Me: Stuffing hours and hours of work, sweat, and tears into case studies
My Portfolio: Nothing to see here, just a tepid pool of gray sugar water
Building a portfolio is hard for two reasons. First, we’re too close to our own work to look at it with enough perspective, meaning that it’s easy to think every sketch is important. This means we have a hard time teasing out a concise, coherent story and choosing the most relevant artifacts to tell that story. We end up packing a case study so full of images and anecdotes that a recruiter’s eyes glaze over before they even get to the “How might we…” statement.
The second reason it’s hard is that we are often our own harshest critics. We see all the flaws in every screen and process photo, and spend a ton of time fine-tuning every single pixel. This means we sink time into final edits before we even know what we might be trying to communicate with that image (see reason number one).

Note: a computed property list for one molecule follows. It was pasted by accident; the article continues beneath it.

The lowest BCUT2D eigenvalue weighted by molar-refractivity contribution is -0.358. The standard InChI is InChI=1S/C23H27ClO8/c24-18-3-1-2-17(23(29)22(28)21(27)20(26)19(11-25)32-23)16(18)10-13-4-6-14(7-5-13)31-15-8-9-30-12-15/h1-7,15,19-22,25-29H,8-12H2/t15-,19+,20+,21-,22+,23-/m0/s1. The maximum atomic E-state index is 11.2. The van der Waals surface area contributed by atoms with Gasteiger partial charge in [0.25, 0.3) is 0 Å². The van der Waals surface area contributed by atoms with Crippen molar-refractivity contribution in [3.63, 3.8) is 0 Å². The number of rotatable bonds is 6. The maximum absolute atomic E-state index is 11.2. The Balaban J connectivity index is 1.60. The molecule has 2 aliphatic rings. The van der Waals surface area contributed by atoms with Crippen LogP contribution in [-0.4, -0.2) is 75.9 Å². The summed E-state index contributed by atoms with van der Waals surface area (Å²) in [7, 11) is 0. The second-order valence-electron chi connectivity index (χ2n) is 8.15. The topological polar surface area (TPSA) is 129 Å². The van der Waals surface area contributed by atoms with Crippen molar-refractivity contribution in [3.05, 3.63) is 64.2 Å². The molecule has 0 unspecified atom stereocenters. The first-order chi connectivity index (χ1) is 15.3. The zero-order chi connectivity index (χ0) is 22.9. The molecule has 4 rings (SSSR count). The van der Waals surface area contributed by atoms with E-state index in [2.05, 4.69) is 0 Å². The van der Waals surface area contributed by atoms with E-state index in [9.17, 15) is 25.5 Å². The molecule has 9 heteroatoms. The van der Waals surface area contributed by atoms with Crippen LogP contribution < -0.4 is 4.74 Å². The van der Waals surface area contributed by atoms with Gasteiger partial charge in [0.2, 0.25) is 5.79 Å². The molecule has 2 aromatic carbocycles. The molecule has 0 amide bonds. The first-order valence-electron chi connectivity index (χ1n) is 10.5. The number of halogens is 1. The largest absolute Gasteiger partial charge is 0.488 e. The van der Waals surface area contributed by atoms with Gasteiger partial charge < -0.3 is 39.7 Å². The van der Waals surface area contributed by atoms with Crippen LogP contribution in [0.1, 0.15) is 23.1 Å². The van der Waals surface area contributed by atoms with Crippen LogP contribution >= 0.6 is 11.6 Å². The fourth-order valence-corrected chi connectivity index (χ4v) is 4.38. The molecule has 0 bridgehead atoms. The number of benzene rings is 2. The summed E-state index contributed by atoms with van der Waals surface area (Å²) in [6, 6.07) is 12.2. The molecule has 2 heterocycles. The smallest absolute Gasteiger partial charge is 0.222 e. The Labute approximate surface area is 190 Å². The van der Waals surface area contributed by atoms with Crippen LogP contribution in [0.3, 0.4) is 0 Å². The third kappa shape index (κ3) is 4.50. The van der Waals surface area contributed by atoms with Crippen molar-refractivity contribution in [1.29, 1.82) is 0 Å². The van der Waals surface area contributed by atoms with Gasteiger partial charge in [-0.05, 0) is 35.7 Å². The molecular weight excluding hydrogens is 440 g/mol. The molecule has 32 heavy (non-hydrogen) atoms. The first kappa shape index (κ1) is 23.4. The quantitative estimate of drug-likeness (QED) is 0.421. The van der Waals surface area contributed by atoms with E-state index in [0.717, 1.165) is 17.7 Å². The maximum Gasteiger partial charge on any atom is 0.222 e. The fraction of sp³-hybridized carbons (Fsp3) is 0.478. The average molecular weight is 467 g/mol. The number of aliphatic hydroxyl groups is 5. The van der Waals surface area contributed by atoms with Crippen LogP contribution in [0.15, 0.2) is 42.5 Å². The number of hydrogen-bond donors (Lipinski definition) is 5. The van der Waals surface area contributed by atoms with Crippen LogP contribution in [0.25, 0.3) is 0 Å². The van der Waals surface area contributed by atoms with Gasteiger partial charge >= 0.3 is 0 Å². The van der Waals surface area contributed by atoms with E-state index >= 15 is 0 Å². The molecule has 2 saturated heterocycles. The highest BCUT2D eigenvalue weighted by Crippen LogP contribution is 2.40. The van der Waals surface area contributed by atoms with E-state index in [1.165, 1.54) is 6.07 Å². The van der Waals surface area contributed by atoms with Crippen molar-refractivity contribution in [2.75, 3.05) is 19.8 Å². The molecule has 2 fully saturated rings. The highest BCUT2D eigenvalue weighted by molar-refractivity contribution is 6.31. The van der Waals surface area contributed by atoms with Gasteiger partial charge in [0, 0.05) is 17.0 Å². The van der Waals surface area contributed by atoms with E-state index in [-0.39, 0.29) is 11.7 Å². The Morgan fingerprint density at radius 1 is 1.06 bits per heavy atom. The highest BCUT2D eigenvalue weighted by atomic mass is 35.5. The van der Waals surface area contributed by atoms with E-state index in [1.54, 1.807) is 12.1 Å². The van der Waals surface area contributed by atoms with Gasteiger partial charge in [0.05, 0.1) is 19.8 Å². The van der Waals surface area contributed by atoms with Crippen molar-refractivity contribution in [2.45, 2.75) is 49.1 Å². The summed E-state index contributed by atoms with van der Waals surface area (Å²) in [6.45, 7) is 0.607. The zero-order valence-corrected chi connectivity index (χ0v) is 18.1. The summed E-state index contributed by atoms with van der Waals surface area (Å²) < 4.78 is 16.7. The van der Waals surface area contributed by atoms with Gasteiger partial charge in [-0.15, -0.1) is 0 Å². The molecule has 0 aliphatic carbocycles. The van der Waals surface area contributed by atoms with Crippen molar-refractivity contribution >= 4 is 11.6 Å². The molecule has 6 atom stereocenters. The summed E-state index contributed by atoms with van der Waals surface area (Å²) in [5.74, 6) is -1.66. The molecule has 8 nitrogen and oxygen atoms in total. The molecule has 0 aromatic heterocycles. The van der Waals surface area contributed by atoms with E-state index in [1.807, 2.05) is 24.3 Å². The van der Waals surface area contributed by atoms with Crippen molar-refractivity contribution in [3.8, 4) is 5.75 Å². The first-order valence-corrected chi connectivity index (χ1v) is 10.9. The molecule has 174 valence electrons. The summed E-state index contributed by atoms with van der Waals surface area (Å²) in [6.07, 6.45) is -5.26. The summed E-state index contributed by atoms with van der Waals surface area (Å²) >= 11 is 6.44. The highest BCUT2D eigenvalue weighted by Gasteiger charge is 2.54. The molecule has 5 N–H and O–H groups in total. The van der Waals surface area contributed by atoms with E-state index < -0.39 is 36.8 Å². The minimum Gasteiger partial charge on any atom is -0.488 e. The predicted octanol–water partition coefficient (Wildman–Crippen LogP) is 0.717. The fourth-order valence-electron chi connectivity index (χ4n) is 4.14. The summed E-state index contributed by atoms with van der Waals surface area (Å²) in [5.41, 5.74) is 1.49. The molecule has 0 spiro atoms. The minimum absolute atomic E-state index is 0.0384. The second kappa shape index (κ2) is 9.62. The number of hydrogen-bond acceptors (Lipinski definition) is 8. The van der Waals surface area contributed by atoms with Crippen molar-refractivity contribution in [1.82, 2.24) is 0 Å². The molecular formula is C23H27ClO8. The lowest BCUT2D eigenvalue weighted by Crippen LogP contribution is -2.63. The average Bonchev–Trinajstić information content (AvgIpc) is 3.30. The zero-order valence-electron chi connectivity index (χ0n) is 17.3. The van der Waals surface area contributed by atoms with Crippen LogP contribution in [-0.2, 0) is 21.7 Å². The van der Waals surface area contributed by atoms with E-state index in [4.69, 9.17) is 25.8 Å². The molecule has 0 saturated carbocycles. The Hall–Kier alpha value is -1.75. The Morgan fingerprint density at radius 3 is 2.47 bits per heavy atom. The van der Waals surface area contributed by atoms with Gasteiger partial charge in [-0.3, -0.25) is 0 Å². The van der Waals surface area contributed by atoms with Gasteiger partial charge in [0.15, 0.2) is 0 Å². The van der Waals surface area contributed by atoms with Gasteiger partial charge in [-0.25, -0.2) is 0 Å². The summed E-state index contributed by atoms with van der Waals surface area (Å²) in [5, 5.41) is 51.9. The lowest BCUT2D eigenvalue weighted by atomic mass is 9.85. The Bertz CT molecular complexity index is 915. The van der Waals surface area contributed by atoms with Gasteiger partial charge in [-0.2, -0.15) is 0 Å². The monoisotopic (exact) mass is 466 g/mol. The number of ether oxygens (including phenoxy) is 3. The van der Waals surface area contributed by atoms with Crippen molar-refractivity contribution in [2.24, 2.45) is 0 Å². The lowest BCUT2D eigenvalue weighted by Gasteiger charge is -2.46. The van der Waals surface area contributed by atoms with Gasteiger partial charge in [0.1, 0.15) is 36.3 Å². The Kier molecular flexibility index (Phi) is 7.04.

Now, I am not preaching against perfectionism — fine-tune your pixels if that’s your thing! But do you see the theme? At the core of each of these challenges is an inability to prioritize, whether it’s the content in your portfolio or the time, energy, and attention you’re putting into it. You need a project manager. Or better yet, you could hack your way to becoming your own.
As a former project manager myself, I’ve come up with a (fairly lax) system to help me put together case studies for my portfolio. This system helps me distill complex, winding processes into convincing stories that will hopefully convince a recruiter that I’m worth interviewing. Here’s a breakdown of the five key steps I follow: